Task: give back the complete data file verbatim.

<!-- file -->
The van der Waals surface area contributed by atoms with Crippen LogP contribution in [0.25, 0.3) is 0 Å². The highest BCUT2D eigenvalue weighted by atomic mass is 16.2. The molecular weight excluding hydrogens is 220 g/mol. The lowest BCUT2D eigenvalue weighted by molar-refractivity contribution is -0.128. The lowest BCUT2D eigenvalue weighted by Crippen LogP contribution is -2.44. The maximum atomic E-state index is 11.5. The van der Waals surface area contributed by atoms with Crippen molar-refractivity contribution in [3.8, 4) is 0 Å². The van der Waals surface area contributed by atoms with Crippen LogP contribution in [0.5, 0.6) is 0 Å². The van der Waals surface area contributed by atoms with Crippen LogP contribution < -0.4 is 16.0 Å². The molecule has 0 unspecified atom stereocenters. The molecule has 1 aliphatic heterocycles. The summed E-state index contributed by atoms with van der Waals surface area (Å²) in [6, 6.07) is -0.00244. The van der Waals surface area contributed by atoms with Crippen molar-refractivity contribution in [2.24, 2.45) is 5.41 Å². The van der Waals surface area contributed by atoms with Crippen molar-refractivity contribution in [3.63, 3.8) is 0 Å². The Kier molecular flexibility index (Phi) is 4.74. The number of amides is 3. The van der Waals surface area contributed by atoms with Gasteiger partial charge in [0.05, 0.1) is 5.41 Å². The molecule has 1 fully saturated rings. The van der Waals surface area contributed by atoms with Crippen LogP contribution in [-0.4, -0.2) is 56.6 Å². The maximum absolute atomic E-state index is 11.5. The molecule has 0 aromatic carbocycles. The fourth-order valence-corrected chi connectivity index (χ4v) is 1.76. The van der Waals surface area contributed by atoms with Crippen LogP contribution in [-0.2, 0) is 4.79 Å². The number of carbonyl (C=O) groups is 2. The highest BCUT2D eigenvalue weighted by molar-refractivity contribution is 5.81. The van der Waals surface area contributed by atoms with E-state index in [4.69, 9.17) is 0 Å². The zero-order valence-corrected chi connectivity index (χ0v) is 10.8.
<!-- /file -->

The van der Waals surface area contributed by atoms with Crippen LogP contribution in [0.25, 0.3) is 0 Å². The highest BCUT2D eigenvalue weighted by atomic mass is 16.2. The molecular weight excluding hydrogens is 220 g/mol. The lowest BCUT2D eigenvalue weighted by molar-refractivity contribution is -0.128. The lowest BCUT2D eigenvalue weighted by Crippen LogP contribution is -2.44. The maximum atomic E-state index is 11.5. The van der Waals surface area contributed by atoms with Crippen molar-refractivity contribution in [3.8, 4) is 0 Å². The van der Waals surface area contributed by atoms with Crippen LogP contribution in [0.5, 0.6) is 0 Å². The van der Waals surface area contributed by atoms with Crippen LogP contribution < -0.4 is 16.0 Å². The molecule has 0 unspecified atom stereocenters. The molecule has 1 aliphatic heterocycles. The summed E-state index contributed by atoms with van der Waals surface area (Å²) in [6, 6.07) is -0.00244. The van der Waals surface area contributed by atoms with Crippen molar-refractivity contribution in [2.24, 2.45) is 5.41 Å². The van der Waals surface area contributed by atoms with Crippen molar-refractivity contribution in [3.63, 3.8) is 0 Å². The Kier molecular flexibility index (Phi) is 4.74. The number of amides is 3. The van der Waals surface area contributed by atoms with Gasteiger partial charge in [0.05, 0.1) is 5.41 Å². The molecule has 1 fully saturated rings. The van der Waals surface area contributed by atoms with Crippen LogP contribution in [-0.4, -0.2) is 56.6 Å². The maximum absolute atomic E-state index is 11.5. The molecule has 0 aromatic carbocycles. The fourth-order valence-corrected chi connectivity index (χ4v) is 1.76. The van der Waals surface area contributed by atoms with Crippen LogP contribution in [-0.2, 0) is 4.79 Å². The number of carbonyl (C=O) groups is 2. The highest BCUT2D eigenvalue weighted by molar-refractivity contribution is 5.81. The van der Waals surface area contributed by atoms with E-state index in [4.69, 9.17) is 0 Å². The zero-order valence-corrected chi connectivity index (χ0v) is 10.8.